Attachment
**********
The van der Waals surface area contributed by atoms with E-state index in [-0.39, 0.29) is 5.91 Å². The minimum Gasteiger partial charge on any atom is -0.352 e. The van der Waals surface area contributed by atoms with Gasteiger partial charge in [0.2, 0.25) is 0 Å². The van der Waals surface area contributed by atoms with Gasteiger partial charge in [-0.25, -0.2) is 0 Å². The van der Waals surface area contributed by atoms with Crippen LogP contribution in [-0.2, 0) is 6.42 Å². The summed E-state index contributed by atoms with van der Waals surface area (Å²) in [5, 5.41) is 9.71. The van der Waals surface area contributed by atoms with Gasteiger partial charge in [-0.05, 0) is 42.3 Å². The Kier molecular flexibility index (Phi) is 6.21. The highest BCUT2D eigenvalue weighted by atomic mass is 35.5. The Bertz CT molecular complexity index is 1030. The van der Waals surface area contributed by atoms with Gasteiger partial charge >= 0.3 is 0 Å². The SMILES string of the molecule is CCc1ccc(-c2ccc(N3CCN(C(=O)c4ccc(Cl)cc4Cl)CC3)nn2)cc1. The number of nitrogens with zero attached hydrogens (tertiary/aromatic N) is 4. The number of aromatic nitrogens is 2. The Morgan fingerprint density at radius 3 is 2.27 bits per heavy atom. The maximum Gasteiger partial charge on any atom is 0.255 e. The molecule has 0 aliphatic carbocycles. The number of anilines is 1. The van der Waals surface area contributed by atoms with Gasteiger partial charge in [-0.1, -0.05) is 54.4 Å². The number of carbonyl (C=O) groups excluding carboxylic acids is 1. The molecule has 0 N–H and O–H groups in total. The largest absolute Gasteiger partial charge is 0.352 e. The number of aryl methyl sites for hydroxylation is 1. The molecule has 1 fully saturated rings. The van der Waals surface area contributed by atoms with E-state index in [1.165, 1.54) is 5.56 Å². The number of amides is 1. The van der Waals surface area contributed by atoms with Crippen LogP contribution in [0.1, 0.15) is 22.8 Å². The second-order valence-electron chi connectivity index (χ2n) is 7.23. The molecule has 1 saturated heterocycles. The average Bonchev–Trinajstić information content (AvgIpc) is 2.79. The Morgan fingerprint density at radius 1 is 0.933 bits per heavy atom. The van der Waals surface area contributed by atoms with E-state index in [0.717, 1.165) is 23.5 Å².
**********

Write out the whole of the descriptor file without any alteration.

The van der Waals surface area contributed by atoms with E-state index in [-0.39, 0.29) is 5.91 Å². The minimum Gasteiger partial charge on any atom is -0.352 e. The van der Waals surface area contributed by atoms with Gasteiger partial charge in [0.2, 0.25) is 0 Å². The van der Waals surface area contributed by atoms with Gasteiger partial charge in [-0.25, -0.2) is 0 Å². The van der Waals surface area contributed by atoms with Crippen LogP contribution in [-0.2, 0) is 6.42 Å². The summed E-state index contributed by atoms with van der Waals surface area (Å²) in [5, 5.41) is 9.71. The van der Waals surface area contributed by atoms with Gasteiger partial charge in [-0.05, 0) is 42.3 Å². The Kier molecular flexibility index (Phi) is 6.21. The highest BCUT2D eigenvalue weighted by atomic mass is 35.5. The Bertz CT molecular complexity index is 1030. The van der Waals surface area contributed by atoms with Gasteiger partial charge >= 0.3 is 0 Å². The SMILES string of the molecule is CCc1ccc(-c2ccc(N3CCN(C(=O)c4ccc(Cl)cc4Cl)CC3)nn2)cc1. The number of nitrogens with zero attached hydrogens (tertiary/aromatic N) is 4. The number of aromatic nitrogens is 2. The Morgan fingerprint density at radius 3 is 2.27 bits per heavy atom. The maximum Gasteiger partial charge on any atom is 0.255 e. The molecule has 0 aliphatic carbocycles. The number of anilines is 1. The van der Waals surface area contributed by atoms with Gasteiger partial charge in [-0.1, -0.05) is 54.4 Å². The number of carbonyl (C=O) groups excluding carboxylic acids is 1. The molecule has 0 N–H and O–H groups in total. The largest absolute Gasteiger partial charge is 0.352 e. The number of aryl methyl sites for hydroxylation is 1. The molecule has 1 fully saturated rings. The van der Waals surface area contributed by atoms with E-state index in [1.165, 1.54) is 5.56 Å². The number of amides is 1. The van der Waals surface area contributed by atoms with Crippen LogP contribution in [0.1, 0.15) is 22.8 Å². The second-order valence-electron chi connectivity index (χ2n) is 7.23. The molecule has 1 saturated heterocycles. The average Bonchev–Trinajstić information content (AvgIpc) is 2.79. The Morgan fingerprint density at radius 1 is 0.933 bits per heavy atom. The van der Waals surface area contributed by atoms with E-state index in [0.717, 1.165) is 23.5 Å².